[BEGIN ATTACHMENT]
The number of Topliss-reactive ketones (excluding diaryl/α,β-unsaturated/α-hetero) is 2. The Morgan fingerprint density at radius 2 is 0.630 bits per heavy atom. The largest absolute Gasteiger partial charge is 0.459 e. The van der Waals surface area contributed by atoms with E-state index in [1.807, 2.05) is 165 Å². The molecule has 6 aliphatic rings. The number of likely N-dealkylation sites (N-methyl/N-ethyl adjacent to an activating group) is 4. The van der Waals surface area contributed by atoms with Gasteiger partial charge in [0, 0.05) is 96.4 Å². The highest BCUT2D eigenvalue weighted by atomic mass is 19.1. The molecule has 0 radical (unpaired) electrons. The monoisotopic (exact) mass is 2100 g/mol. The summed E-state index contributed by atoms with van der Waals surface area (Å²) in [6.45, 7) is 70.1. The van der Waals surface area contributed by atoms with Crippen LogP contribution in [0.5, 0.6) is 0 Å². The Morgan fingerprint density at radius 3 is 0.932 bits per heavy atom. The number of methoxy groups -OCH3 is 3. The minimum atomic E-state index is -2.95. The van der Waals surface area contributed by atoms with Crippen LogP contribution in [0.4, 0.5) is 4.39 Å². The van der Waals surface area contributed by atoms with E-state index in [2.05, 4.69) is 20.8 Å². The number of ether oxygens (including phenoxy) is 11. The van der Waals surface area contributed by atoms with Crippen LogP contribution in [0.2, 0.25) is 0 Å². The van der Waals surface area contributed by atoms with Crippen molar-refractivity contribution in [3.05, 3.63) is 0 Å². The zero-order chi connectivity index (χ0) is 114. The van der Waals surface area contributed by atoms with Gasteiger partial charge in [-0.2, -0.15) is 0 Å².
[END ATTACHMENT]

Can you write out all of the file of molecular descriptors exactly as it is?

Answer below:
The number of Topliss-reactive ketones (excluding diaryl/α,β-unsaturated/α-hetero) is 2. The Morgan fingerprint density at radius 2 is 0.630 bits per heavy atom. The largest absolute Gasteiger partial charge is 0.459 e. The van der Waals surface area contributed by atoms with E-state index in [1.807, 2.05) is 165 Å². The molecule has 6 aliphatic rings. The number of likely N-dealkylation sites (N-methyl/N-ethyl adjacent to an activating group) is 4. The van der Waals surface area contributed by atoms with Gasteiger partial charge in [0, 0.05) is 96.4 Å². The highest BCUT2D eigenvalue weighted by atomic mass is 19.1. The molecule has 0 radical (unpaired) electrons. The monoisotopic (exact) mass is 2100 g/mol. The summed E-state index contributed by atoms with van der Waals surface area (Å²) in [6.45, 7) is 70.1. The van der Waals surface area contributed by atoms with Crippen LogP contribution in [0.5, 0.6) is 0 Å². The Morgan fingerprint density at radius 3 is 0.932 bits per heavy atom. The number of methoxy groups -OCH3 is 3. The minimum atomic E-state index is -2.95. The van der Waals surface area contributed by atoms with Crippen LogP contribution in [0.4, 0.5) is 4.39 Å². The van der Waals surface area contributed by atoms with E-state index in [2.05, 4.69) is 20.8 Å². The number of ether oxygens (including phenoxy) is 11. The van der Waals surface area contributed by atoms with Crippen LogP contribution in [0.2, 0.25) is 0 Å². The van der Waals surface area contributed by atoms with Crippen molar-refractivity contribution in [3.05, 3.63) is 0 Å². The zero-order chi connectivity index (χ0) is 114. The van der Waals surface area contributed by atoms with Gasteiger partial charge in [-0.2, -0.15) is 0 Å².